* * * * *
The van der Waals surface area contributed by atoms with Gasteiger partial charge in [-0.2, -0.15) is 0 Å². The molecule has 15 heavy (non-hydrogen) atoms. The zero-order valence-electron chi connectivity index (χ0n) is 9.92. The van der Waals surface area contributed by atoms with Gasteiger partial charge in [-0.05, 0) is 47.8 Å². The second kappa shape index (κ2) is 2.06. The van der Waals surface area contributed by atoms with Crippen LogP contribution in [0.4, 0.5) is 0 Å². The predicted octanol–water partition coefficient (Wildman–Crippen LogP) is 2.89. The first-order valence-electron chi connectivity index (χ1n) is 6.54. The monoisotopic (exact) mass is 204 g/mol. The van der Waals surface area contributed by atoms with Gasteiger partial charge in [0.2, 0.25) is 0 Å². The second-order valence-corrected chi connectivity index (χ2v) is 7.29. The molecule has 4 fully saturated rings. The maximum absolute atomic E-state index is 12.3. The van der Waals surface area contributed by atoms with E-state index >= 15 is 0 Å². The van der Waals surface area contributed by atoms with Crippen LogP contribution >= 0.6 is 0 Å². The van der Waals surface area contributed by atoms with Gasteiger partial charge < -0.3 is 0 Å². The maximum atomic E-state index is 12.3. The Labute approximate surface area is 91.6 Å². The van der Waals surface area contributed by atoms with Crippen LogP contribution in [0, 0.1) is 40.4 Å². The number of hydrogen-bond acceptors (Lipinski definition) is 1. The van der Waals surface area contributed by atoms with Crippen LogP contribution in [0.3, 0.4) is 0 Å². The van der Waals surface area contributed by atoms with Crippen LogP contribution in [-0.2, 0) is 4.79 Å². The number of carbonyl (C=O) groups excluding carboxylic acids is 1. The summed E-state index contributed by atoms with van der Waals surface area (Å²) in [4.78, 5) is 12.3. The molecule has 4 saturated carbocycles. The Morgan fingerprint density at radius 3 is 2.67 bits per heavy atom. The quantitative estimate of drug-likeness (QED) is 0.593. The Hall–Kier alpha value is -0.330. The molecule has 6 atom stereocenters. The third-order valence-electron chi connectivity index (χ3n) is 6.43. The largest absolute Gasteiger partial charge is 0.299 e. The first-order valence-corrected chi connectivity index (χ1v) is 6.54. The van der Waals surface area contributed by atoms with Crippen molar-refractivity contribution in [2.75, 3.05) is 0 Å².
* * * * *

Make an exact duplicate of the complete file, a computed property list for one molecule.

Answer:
The van der Waals surface area contributed by atoms with Gasteiger partial charge in [-0.2, -0.15) is 0 Å². The molecule has 15 heavy (non-hydrogen) atoms. The zero-order valence-electron chi connectivity index (χ0n) is 9.92. The van der Waals surface area contributed by atoms with Gasteiger partial charge in [-0.05, 0) is 47.8 Å². The second kappa shape index (κ2) is 2.06. The van der Waals surface area contributed by atoms with Crippen LogP contribution in [0.4, 0.5) is 0 Å². The predicted octanol–water partition coefficient (Wildman–Crippen LogP) is 2.89. The first-order valence-electron chi connectivity index (χ1n) is 6.54. The monoisotopic (exact) mass is 204 g/mol. The van der Waals surface area contributed by atoms with Gasteiger partial charge in [0.2, 0.25) is 0 Å². The second-order valence-corrected chi connectivity index (χ2v) is 7.29. The molecule has 4 fully saturated rings. The maximum absolute atomic E-state index is 12.3. The van der Waals surface area contributed by atoms with E-state index >= 15 is 0 Å². The van der Waals surface area contributed by atoms with Crippen LogP contribution >= 0.6 is 0 Å². The van der Waals surface area contributed by atoms with Gasteiger partial charge < -0.3 is 0 Å². The maximum atomic E-state index is 12.3. The Labute approximate surface area is 91.6 Å². The van der Waals surface area contributed by atoms with Crippen LogP contribution in [0, 0.1) is 40.4 Å². The number of hydrogen-bond acceptors (Lipinski definition) is 1. The van der Waals surface area contributed by atoms with Crippen LogP contribution in [0.3, 0.4) is 0 Å². The van der Waals surface area contributed by atoms with Crippen LogP contribution in [-0.2, 0) is 4.79 Å². The number of carbonyl (C=O) groups excluding carboxylic acids is 1. The summed E-state index contributed by atoms with van der Waals surface area (Å²) in [4.78, 5) is 12.3. The molecule has 4 saturated carbocycles. The Morgan fingerprint density at radius 3 is 2.67 bits per heavy atom. The quantitative estimate of drug-likeness (QED) is 0.593. The Hall–Kier alpha value is -0.330. The molecule has 6 atom stereocenters. The third-order valence-electron chi connectivity index (χ3n) is 6.43. The largest absolute Gasteiger partial charge is 0.299 e. The first-order valence-corrected chi connectivity index (χ1v) is 6.54. The van der Waals surface area contributed by atoms with Crippen molar-refractivity contribution in [2.75, 3.05) is 0 Å².